Is America truly the land of opportunity for everyone, regardless of gender? Or are other places in the world more conducive to womens careers in the media? The answer to this question is more complex than you might think. If you subdivide the world into seven regions, you can get contradictions not just across different sides of the ocean, but within regions as well. The regions we looked at are: Western Europe, Eastern Europe, Nordic Europe, the Americas, sub-Saharan Africa, Middle East and North Africa, and Asia and Oceana.
1. Eastern Europe 48%
2. Nordic Europe 43.4%
3. Western Europe 43.20%
4. Sub-Saharan Africa 41.7%
5. The Americas 36.8%
6. Middle East and North Africa 35.1%
7. Asia and Oceana 20.7%
If you combined, all the statistical data into one huge lump sum, then roughly 35.1% of women across the world are employed in positions of some authority.
But even if women are employed in larger numbers in a given region, does that mean their salaries are high too? How do they rate when stacked up against male colleagues in the same field? Well, lets look at the average salary for women in top-level management in each region:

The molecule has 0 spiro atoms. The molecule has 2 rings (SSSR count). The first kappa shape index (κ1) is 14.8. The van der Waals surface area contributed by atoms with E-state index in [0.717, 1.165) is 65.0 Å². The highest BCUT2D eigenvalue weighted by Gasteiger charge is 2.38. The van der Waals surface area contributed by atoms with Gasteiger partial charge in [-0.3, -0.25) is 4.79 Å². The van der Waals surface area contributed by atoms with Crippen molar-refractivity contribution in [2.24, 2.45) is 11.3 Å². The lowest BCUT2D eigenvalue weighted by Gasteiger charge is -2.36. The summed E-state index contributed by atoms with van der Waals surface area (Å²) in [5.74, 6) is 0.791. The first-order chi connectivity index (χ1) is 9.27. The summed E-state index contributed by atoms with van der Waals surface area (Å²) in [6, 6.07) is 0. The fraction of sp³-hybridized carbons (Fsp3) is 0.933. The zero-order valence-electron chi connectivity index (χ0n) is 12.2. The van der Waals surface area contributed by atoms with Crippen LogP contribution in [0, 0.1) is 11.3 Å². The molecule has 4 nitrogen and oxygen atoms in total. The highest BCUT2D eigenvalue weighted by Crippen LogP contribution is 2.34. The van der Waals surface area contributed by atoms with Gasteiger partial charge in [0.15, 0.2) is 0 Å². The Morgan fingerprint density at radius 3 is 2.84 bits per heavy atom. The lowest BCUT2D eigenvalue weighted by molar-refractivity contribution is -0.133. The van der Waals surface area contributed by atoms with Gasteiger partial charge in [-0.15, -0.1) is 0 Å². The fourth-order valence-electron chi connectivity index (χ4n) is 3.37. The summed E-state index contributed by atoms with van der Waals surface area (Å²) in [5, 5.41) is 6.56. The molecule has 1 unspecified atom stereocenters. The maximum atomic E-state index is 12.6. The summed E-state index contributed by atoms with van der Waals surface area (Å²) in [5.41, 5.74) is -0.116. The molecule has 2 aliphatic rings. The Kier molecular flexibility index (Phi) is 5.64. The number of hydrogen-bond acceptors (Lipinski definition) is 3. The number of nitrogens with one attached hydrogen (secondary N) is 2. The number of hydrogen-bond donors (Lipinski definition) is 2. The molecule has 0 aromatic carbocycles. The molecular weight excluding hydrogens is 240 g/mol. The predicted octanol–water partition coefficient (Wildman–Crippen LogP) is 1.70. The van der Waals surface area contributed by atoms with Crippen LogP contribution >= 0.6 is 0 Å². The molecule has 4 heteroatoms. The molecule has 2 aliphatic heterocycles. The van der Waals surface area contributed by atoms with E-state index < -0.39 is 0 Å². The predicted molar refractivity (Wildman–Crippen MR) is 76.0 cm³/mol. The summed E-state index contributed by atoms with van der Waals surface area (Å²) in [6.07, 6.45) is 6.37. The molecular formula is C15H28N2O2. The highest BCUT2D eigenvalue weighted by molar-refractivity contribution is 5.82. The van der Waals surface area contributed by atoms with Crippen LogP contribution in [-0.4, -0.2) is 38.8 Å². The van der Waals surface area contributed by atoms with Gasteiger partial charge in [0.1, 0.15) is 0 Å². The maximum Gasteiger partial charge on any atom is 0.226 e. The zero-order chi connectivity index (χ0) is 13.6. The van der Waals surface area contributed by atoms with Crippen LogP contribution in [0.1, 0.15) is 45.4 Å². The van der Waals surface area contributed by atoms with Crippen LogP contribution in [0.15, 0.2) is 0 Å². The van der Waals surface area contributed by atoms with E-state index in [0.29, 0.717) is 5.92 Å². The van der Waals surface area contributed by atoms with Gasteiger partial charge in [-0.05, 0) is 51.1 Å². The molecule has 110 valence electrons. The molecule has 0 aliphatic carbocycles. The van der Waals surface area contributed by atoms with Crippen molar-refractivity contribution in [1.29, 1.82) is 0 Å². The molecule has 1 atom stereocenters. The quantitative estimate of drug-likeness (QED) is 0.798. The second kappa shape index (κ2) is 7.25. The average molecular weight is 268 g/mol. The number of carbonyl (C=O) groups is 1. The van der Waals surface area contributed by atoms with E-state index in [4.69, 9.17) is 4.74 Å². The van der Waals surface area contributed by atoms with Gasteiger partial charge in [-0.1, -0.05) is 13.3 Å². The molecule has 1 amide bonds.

Nordic Europe $109,230.20
Eastern Europe $27,300.28
Western Europe $374,324.69
The Americas $89,242.23
Sub Saharan Africa $28,300.34
Middle East and Northern Africa $18,332.14
Asia and Oceania $41,986.59
In most regions, women employed in top-level management earn significantly less than their male colleagues. In the Americas, for example, men earn an average of $115,934.37. The only regions that did not follow this trend is Asia and Oceania, where men earn, on average, approximately $6000 less per year than women. So while Eastern Europe may lead the pack when it comes to promoting female employees, they earn much less on average than men in the same fields a trend that is echoed in almost every other continent.
So, where does the glass ceiling hang when it comes to each region? Are some countries more progressive than others on the same continent? Not surprisingly, the answer is yes. In fact, its easier to point out which countries seem to offer a relative parity between the genders than it is to list the ones with an obvious glass ceiling.
Middle East and North Africa Israel
Sub Saharan Africa South Africa and Uganda
The Americas Venezuela and Mexico
Asia and Oceania Fiji and New Zealand
Eastern Europe Bulgaria, Estonia, Romania, Russia
Nordic Europe Finland and Sweden
The bitter reality still holds true for women expecting to advance in the field of media, jobs may pay less than their male counterparts, and they may have fewer opportunities for promotion. By the data weve compiled, women in Nordic Europe, specifically in Finland and Sweden, have the best chance for advancement as well as a high salary though their salaries are still much lower than men in the same field.